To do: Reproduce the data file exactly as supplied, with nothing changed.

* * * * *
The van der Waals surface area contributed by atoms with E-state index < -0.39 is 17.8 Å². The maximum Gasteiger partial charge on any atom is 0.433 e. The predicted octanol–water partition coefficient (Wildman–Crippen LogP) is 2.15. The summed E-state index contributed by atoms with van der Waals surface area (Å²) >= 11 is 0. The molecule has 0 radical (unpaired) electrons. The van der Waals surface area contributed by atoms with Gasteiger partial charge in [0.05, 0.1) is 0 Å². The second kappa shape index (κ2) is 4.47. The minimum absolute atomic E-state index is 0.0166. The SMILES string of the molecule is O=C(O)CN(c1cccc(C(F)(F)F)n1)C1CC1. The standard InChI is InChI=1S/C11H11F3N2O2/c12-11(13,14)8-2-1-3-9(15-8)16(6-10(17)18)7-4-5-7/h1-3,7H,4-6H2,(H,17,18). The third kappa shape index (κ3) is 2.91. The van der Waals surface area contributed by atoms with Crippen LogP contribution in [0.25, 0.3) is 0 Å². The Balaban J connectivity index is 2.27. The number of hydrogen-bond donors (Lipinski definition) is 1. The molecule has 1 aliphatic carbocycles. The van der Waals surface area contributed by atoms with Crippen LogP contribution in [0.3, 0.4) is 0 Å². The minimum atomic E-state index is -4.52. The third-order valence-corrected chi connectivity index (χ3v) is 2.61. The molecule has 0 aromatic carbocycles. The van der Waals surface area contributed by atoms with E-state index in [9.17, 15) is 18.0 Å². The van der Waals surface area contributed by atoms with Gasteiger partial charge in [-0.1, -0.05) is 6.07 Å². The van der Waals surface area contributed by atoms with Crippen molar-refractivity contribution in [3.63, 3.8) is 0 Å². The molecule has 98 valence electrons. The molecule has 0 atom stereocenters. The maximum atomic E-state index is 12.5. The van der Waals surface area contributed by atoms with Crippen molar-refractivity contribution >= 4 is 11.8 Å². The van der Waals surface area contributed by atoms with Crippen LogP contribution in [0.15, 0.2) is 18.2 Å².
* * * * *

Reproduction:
The van der Waals surface area contributed by atoms with E-state index < -0.39 is 17.8 Å². The maximum Gasteiger partial charge on any atom is 0.433 e. The predicted octanol–water partition coefficient (Wildman–Crippen LogP) is 2.15. The summed E-state index contributed by atoms with van der Waals surface area (Å²) >= 11 is 0. The molecule has 0 radical (unpaired) electrons. The van der Waals surface area contributed by atoms with Gasteiger partial charge in [0.05, 0.1) is 0 Å². The second kappa shape index (κ2) is 4.47. The minimum absolute atomic E-state index is 0.0166. The SMILES string of the molecule is O=C(O)CN(c1cccc(C(F)(F)F)n1)C1CC1. The standard InChI is InChI=1S/C11H11F3N2O2/c12-11(13,14)8-2-1-3-9(15-8)16(6-10(17)18)7-4-5-7/h1-3,7H,4-6H2,(H,17,18). The third kappa shape index (κ3) is 2.91. The van der Waals surface area contributed by atoms with Crippen LogP contribution in [0.25, 0.3) is 0 Å². The Balaban J connectivity index is 2.27. The number of hydrogen-bond donors (Lipinski definition) is 1. The molecule has 1 aliphatic carbocycles. The van der Waals surface area contributed by atoms with Crippen LogP contribution in [0.3, 0.4) is 0 Å². The minimum atomic E-state index is -4.52. The third-order valence-corrected chi connectivity index (χ3v) is 2.61. The molecule has 0 aromatic carbocycles. The van der Waals surface area contributed by atoms with E-state index in [9.17, 15) is 18.0 Å². The van der Waals surface area contributed by atoms with Gasteiger partial charge in [-0.1, -0.05) is 6.07 Å². The van der Waals surface area contributed by atoms with Crippen molar-refractivity contribution in [3.63, 3.8) is 0 Å². The molecule has 98 valence electrons. The molecule has 0 atom stereocenters. The maximum atomic E-state index is 12.5. The van der Waals surface area contributed by atoms with Crippen molar-refractivity contribution >= 4 is 11.8 Å². The van der Waals surface area contributed by atoms with Crippen LogP contribution in [0.15, 0.2) is 18.2 Å².